Dealing with Abusive Relationships

Sep 05

A friend asked, “What if people have done something very unacceptable or hurtful to me, I tell it to them and they deny, their reply is that ‘it is just my shadow’ without acknowledging my feelings or truth (other people see their behavior is not right), how can I solve the situation? Perhaps let go of resisting their behavior, heal my negativities and probably they will stop? But shall I also walk away from those people? Aren’t they using the fact that “it is my shadow or projection” to throw crap at me?”

I empathize with my friend’s questionings. What to do about ugly or abusive relationships has been one of my lifetime challenges.

Yes, we are all absolutely entitled to healthy relationships. So how do we get them? We simply choose the relationships that support us and walk away from the ones that don’t. We don’t need to justify our actions. We don’t need to explain unless we want to. All we need to do is walk away.

Nobody deserves abuse. Nobody. But as long as we stick around, we are enabling the abuse and it is likely to continue. If we simply walk away, there is no one left to abuse. Our power lies in changing ourselves.

I first learned about the power of walking away from a very dear friend of mine, a judge who had offered me a job when I first graduated from law school. I should have taken the judge’s offer. Instead, I decided to work for a very large, prestigious law firm.

The partner for whom I worked had me working 80 hours a week. He would send me off on one research project only to change his mind and send me off on another. He never seemed to be able to decide what he wanted. Worse yet, he always seemed frustrated, angry and irritable.

One evening, at a bar dinner, I was chatting with the judge and began complaining about this abusive partner who was totally exhausting me. After about a minute, the judge simply excused himself and walked away. My tirade stopped immediately. I had lost my audience and rightly so. I was wasting both my time and the judge’s with ineffective complaining.

What I should have done was quit the job. I did that six months later, willingly taking a pay cut to gain the advantage of better working hours and respectful treatment.

If you’re like me, walking away is not easy. After all, we’re strong, right? And smart, right? And committed, right? And we can handle anything, right? Well maybe the shadow we don’t want to look at is our own vulnerability and pain. When we notice these and don’t want them anymore, it’s quite easy to change. The power lies totally with each of us. While we can never change another person directly, if we change ourselves, the dynamics of the relationship change. Sometimes, the other person changes indirectly as a result of our own direct change.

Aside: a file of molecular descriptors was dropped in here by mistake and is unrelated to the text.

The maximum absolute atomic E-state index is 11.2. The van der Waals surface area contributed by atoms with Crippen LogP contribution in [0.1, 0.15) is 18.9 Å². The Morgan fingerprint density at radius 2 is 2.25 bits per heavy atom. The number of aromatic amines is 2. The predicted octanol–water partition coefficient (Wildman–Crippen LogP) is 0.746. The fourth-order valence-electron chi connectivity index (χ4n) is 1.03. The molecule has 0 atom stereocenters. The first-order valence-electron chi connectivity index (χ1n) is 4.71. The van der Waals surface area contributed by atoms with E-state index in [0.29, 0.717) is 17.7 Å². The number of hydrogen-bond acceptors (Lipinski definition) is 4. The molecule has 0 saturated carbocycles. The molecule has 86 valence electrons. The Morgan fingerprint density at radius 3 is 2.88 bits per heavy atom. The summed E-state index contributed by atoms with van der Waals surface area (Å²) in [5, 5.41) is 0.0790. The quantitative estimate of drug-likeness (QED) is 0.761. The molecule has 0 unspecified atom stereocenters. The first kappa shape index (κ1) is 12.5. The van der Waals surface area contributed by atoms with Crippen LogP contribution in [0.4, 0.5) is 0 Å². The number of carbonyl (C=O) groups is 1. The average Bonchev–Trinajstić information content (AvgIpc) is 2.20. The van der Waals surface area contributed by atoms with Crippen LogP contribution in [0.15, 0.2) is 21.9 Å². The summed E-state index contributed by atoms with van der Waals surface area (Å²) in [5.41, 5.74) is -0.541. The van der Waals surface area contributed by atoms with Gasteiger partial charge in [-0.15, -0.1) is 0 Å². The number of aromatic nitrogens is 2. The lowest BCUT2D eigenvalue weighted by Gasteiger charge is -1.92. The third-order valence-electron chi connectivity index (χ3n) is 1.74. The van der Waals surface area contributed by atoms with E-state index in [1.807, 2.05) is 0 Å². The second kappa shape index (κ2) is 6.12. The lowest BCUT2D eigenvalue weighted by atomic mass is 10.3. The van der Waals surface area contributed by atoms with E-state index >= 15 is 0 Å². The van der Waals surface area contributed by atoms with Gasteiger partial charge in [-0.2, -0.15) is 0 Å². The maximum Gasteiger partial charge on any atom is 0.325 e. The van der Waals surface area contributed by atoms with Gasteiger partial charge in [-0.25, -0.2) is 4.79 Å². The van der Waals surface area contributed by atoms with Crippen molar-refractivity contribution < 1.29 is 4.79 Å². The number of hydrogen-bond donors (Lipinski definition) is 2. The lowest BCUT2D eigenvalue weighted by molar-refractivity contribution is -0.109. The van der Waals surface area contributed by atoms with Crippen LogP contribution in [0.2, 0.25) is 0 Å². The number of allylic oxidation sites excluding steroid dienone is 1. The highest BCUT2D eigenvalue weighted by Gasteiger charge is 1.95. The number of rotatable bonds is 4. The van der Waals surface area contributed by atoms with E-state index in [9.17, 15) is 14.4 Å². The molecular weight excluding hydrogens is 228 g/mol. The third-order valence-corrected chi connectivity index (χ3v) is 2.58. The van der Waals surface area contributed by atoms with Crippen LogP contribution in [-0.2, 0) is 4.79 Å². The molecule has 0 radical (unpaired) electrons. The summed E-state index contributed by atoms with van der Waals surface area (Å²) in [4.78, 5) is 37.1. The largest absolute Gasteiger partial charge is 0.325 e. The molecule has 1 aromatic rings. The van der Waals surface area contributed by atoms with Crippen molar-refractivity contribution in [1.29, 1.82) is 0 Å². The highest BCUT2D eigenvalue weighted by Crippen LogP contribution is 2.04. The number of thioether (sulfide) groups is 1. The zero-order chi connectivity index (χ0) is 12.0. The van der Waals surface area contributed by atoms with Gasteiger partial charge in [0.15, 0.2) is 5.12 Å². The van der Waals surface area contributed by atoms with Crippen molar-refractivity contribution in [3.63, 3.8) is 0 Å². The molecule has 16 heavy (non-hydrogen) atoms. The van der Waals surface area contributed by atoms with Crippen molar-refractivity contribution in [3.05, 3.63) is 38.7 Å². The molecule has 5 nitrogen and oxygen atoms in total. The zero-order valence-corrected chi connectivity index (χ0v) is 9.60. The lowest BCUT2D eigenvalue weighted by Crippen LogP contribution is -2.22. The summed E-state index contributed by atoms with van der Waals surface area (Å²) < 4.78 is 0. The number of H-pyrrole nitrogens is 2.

11 Responses to “Dealing with Abusive Relationships”

  1. Dealing with Abusive Relationships « Janet Smith Warfield : : says:

    […] I empathize with my friend’s questionings. What to do about ugly or abusive relationships has been one of my lifetime challenges. Yes, we are all absolutely entitled to healthy relationships. So how do we get them? …Go to Source […]

  2. carol chandler says:

    never heard “the shadow” answer. by shadow, do you mean that it is you yourself at fault, not just the person poking at you?

  3. janet says:

    Your shadow is that part of your personality that you don’t want to look at and accept as part of who you are. It is different for each of us.

    Abusive situations are created through relationships. They have nothing to do with fault. Each person in the relationship plays a role in the abuse and each person has the ability to stop it.

    On one side, you have the angry, controlling personality who lashes out when things don’t go his way and blames everyone else for his problems. He can change the abuse by becoming aware of how his actions are affecting his relationships and choosing to take responsibility for his own needs and actions.

    On the other side, you have the strong, silent partner who makes the abuse possible by sitting and accepting it, over and over again. This partner is the enabler and codependent. Why does she remain in such an abusive relationship?

    Maybe she believes it really is her fault. Perhaps her perception of herself is that she is strong and fully committed to the relationship, regardless of the pain to herself. Perhaps she is financially dependent on the abuser and afraid of having to support herself economically. There are all kinds of reasons why people stay in relationships. Most of them are unconscious.

    It is vital for our own personal empowerment and spiritual growth that we become aware of our own shadow side so we can notice our fears, overcome them, and make conscious choices about where we want to put our time, energy, and other resources and what relationships we want to maintain and why.

  4. Darrell Borza says: